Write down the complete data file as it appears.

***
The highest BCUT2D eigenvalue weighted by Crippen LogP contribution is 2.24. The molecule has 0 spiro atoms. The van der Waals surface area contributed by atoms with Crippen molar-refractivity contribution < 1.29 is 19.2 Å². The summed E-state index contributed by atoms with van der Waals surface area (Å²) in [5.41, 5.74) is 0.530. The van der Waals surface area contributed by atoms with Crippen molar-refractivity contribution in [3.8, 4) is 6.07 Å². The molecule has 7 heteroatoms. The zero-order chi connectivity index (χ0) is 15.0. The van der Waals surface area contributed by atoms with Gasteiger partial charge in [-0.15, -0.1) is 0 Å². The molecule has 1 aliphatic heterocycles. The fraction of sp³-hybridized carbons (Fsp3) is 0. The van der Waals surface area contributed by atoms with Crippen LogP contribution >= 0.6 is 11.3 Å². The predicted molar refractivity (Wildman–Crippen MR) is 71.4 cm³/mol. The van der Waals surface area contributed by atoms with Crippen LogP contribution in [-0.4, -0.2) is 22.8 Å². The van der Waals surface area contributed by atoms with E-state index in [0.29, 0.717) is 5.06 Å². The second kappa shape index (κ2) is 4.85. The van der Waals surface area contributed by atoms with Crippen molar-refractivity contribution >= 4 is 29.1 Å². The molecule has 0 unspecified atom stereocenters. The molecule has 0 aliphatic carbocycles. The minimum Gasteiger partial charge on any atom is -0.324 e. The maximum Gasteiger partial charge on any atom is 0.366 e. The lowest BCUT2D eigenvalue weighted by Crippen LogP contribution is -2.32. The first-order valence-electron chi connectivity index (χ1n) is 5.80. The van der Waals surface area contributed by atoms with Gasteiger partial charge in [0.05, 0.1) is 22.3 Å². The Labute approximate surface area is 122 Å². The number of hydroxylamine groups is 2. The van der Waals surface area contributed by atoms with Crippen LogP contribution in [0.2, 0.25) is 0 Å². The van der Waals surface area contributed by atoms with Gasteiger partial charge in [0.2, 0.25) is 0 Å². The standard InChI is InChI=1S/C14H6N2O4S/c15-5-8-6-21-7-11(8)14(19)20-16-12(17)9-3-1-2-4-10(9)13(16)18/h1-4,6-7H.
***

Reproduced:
The highest BCUT2D eigenvalue weighted by Crippen LogP contribution is 2.24. The molecule has 0 spiro atoms. The van der Waals surface area contributed by atoms with Crippen molar-refractivity contribution < 1.29 is 19.2 Å². The summed E-state index contributed by atoms with van der Waals surface area (Å²) in [5.41, 5.74) is 0.530. The van der Waals surface area contributed by atoms with Crippen molar-refractivity contribution in [3.8, 4) is 6.07 Å². The molecule has 7 heteroatoms. The zero-order chi connectivity index (χ0) is 15.0. The van der Waals surface area contributed by atoms with Gasteiger partial charge in [-0.15, -0.1) is 0 Å². The molecule has 1 aliphatic heterocycles. The fraction of sp³-hybridized carbons (Fsp3) is 0. The van der Waals surface area contributed by atoms with Crippen LogP contribution >= 0.6 is 11.3 Å². The predicted molar refractivity (Wildman–Crippen MR) is 71.4 cm³/mol. The van der Waals surface area contributed by atoms with Crippen LogP contribution in [-0.4, -0.2) is 22.8 Å². The van der Waals surface area contributed by atoms with E-state index in [0.29, 0.717) is 5.06 Å². The second kappa shape index (κ2) is 4.85. The van der Waals surface area contributed by atoms with Crippen molar-refractivity contribution >= 4 is 29.1 Å². The molecule has 0 unspecified atom stereocenters. The molecule has 0 aliphatic carbocycles. The minimum Gasteiger partial charge on any atom is -0.324 e. The maximum Gasteiger partial charge on any atom is 0.366 e. The lowest BCUT2D eigenvalue weighted by Crippen LogP contribution is -2.32. The first-order valence-electron chi connectivity index (χ1n) is 5.80. The van der Waals surface area contributed by atoms with Gasteiger partial charge in [0.05, 0.1) is 22.3 Å². The Labute approximate surface area is 122 Å². The number of hydroxylamine groups is 2. The van der Waals surface area contributed by atoms with Crippen LogP contribution in [0.2, 0.25) is 0 Å². The van der Waals surface area contributed by atoms with Gasteiger partial charge in [0.2, 0.25) is 0 Å². The standard InChI is InChI=1S/C14H6N2O4S/c15-5-8-6-21-7-11(8)14(19)20-16-12(17)9-3-1-2-4-10(9)13(16)18/h1-4,6-7H.